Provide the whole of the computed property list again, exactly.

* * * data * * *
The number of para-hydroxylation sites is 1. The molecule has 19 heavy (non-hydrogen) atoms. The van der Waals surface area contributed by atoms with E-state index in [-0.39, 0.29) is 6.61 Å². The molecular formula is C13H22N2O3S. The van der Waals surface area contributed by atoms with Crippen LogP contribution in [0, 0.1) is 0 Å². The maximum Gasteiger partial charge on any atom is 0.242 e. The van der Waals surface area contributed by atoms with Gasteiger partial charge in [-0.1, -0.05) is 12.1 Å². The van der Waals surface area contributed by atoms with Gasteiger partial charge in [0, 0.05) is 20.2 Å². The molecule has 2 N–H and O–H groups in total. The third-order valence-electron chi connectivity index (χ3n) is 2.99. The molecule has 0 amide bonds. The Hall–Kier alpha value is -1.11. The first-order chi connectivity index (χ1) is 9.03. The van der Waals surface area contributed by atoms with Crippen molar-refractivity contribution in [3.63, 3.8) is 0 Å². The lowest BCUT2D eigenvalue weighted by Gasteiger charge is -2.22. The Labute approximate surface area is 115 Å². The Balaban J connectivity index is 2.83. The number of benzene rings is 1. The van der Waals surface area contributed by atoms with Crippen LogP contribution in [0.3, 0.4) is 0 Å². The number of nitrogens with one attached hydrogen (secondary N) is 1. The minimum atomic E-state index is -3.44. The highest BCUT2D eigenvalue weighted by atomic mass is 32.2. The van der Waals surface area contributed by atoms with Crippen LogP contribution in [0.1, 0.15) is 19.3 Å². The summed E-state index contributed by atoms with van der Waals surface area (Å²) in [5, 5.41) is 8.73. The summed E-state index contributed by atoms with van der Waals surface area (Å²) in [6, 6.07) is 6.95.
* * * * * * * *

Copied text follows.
The number of para-hydroxylation sites is 1. The molecule has 19 heavy (non-hydrogen) atoms. The van der Waals surface area contributed by atoms with E-state index in [-0.39, 0.29) is 6.61 Å². The molecular formula is C13H22N2O3S. The van der Waals surface area contributed by atoms with Crippen LogP contribution in [0, 0.1) is 0 Å². The maximum Gasteiger partial charge on any atom is 0.242 e. The van der Waals surface area contributed by atoms with Gasteiger partial charge in [-0.1, -0.05) is 12.1 Å². The van der Waals surface area contributed by atoms with Gasteiger partial charge in [0, 0.05) is 20.2 Å². The molecule has 2 N–H and O–H groups in total. The third-order valence-electron chi connectivity index (χ3n) is 2.99. The molecule has 0 amide bonds. The Hall–Kier alpha value is -1.11. The first-order chi connectivity index (χ1) is 9.03. The van der Waals surface area contributed by atoms with Crippen molar-refractivity contribution in [3.63, 3.8) is 0 Å². The lowest BCUT2D eigenvalue weighted by Gasteiger charge is -2.22. The Labute approximate surface area is 115 Å². The Balaban J connectivity index is 2.83. The number of benzene rings is 1. The van der Waals surface area contributed by atoms with Crippen LogP contribution in [0.3, 0.4) is 0 Å². The number of nitrogens with one attached hydrogen (secondary N) is 1. The minimum atomic E-state index is -3.44. The highest BCUT2D eigenvalue weighted by atomic mass is 32.2. The van der Waals surface area contributed by atoms with Crippen LogP contribution in [0.1, 0.15) is 19.3 Å². The summed E-state index contributed by atoms with van der Waals surface area (Å²) in [5, 5.41) is 8.73. The summed E-state index contributed by atoms with van der Waals surface area (Å²) in [6, 6.07) is 6.95.